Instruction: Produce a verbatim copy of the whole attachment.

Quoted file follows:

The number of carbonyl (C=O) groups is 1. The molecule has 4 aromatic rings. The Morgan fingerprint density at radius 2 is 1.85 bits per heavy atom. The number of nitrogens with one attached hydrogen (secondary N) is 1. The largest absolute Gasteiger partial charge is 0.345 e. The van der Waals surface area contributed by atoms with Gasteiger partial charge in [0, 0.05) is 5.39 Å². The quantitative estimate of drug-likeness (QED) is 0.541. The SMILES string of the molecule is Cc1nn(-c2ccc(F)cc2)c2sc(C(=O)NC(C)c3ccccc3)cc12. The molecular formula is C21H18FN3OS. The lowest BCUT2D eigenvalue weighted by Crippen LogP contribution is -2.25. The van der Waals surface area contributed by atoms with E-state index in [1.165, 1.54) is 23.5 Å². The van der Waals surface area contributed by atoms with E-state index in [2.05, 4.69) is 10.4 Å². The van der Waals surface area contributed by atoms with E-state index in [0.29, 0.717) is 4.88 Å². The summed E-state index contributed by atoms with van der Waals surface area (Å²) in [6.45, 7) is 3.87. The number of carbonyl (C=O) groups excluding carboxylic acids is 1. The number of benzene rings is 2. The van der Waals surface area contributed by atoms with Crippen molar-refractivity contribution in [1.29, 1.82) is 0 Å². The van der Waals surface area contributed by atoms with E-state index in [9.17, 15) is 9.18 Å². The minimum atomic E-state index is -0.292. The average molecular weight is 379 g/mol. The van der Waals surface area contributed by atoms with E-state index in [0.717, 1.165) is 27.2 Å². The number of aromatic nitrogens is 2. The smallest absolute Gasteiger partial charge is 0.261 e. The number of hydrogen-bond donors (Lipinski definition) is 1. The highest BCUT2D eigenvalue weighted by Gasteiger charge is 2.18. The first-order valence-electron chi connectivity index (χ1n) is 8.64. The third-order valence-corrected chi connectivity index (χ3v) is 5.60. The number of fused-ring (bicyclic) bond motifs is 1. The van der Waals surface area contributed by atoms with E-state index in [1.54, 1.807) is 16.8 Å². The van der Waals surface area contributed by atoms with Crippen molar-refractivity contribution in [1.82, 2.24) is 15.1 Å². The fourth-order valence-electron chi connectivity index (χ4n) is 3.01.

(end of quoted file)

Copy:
The number of carbonyl (C=O) groups is 1. The molecule has 4 aromatic rings. The Morgan fingerprint density at radius 2 is 1.85 bits per heavy atom. The number of nitrogens with one attached hydrogen (secondary N) is 1. The largest absolute Gasteiger partial charge is 0.345 e. The van der Waals surface area contributed by atoms with Gasteiger partial charge in [0, 0.05) is 5.39 Å². The quantitative estimate of drug-likeness (QED) is 0.541. The SMILES string of the molecule is Cc1nn(-c2ccc(F)cc2)c2sc(C(=O)NC(C)c3ccccc3)cc12. The molecular formula is C21H18FN3OS. The lowest BCUT2D eigenvalue weighted by Crippen LogP contribution is -2.25. The van der Waals surface area contributed by atoms with E-state index in [1.165, 1.54) is 23.5 Å². The van der Waals surface area contributed by atoms with E-state index in [2.05, 4.69) is 10.4 Å². The van der Waals surface area contributed by atoms with E-state index in [0.29, 0.717) is 4.88 Å². The summed E-state index contributed by atoms with van der Waals surface area (Å²) in [6.45, 7) is 3.87. The number of carbonyl (C=O) groups excluding carboxylic acids is 1. The number of benzene rings is 2. The van der Waals surface area contributed by atoms with Crippen molar-refractivity contribution in [1.29, 1.82) is 0 Å². The van der Waals surface area contributed by atoms with E-state index in [9.17, 15) is 9.18 Å². The minimum atomic E-state index is -0.292. The average molecular weight is 379 g/mol. The van der Waals surface area contributed by atoms with E-state index in [0.717, 1.165) is 27.2 Å². The number of aromatic nitrogens is 2. The smallest absolute Gasteiger partial charge is 0.261 e. The number of hydrogen-bond donors (Lipinski definition) is 1. The highest BCUT2D eigenvalue weighted by Gasteiger charge is 2.18. The first-order valence-electron chi connectivity index (χ1n) is 8.64. The third-order valence-corrected chi connectivity index (χ3v) is 5.60. The number of fused-ring (bicyclic) bond motifs is 1. The van der Waals surface area contributed by atoms with E-state index in [1.54, 1.807) is 16.8 Å². The van der Waals surface area contributed by atoms with Crippen molar-refractivity contribution in [1.82, 2.24) is 15.1 Å². The fourth-order valence-electron chi connectivity index (χ4n) is 3.01.